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Gregory (method)

In counting votes under a single transferable vote system, if a candidate has more than the minimum number of votes needed to be elected (see Droop quota ), a procedure is needed to allocate the surplus votes to other candidates.  The may be done by taking a number of ballots equal to the surplus at random from the ballots of the successful candidate and assigning votes to the next available preference shown on the ballot (that is, to candidates who have not already been elected or excluded).

In 1880, J B Gregory contended that this process of random seelction could produce varying results depending on the choice of the randomly selected ballots used for making the transfers to other candidates.  He suggested that all the relevant ballots should be recounted, assigned to other candidates according to the preferences of the voters, but at a reduced value called the transfer value.  The transfer value is calculated by dividing the surplus votes by the total number of relevant votes.

There are three variations of the Gregory method which differ as to the definition of ‘relevant votes’ for calculating the transfer value.  Gregory’s original suggestion was that only the ballots that last contributed to the creation of the surplus votes should be counted (the Gregory last parcel method).  Some Australian elections use a second method, the Inclusive Gregory method, where relevant votes are defined as all the votes that contributed to a candidate’s surplus.  The BC-STV system recommended by the Citizen’s Assembly uses the Weighted Inclusive Gregory method under which all votes are counted and assigned to other candidates still in the count according to the voters’ preferences, but the ballots are given separate transfer values depending on their origin (that is, whether they are first preferences, or transfers from one or more other candidates).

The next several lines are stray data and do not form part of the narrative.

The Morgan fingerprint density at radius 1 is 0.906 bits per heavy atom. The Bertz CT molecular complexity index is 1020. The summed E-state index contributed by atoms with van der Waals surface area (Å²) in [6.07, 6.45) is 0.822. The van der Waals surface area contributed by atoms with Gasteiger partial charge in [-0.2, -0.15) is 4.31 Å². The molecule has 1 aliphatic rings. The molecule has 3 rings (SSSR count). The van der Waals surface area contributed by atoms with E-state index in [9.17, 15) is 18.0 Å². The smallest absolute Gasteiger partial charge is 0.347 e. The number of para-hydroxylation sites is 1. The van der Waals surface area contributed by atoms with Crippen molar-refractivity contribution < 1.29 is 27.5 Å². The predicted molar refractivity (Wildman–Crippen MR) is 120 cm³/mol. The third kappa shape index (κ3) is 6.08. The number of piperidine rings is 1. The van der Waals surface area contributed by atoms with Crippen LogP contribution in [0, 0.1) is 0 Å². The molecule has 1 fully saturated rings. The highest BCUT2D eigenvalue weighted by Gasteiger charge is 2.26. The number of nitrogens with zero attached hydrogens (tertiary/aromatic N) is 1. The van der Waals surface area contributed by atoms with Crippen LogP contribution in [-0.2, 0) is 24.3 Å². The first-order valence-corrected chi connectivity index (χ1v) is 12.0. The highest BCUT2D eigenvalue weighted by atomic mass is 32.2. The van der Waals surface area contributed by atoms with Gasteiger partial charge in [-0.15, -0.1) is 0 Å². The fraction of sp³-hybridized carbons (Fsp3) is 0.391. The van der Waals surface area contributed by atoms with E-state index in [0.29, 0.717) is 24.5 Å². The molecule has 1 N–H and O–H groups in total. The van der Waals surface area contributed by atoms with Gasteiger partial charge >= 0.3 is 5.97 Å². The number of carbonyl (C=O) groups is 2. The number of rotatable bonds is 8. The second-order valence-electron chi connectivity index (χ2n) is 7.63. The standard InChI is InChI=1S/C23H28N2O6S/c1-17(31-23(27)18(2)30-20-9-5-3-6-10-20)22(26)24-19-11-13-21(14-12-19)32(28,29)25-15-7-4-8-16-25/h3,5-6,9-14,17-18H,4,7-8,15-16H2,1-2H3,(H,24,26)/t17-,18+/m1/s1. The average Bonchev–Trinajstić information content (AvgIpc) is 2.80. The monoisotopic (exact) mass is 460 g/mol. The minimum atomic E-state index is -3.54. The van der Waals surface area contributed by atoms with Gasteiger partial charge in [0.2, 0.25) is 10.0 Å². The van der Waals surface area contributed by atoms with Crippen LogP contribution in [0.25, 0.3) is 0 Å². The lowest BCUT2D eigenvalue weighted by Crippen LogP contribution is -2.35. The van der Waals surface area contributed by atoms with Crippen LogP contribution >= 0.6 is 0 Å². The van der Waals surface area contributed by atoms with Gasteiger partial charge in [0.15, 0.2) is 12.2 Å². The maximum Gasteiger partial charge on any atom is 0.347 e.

The Citizens’ Assembly decided that the Weighted Inclusive Gregory method was most in keeping with the goals of proportional representation by the single transferable vote, was fairer to the voters than the other options, and did not add significantly to task of counting (or recounting) ballots.
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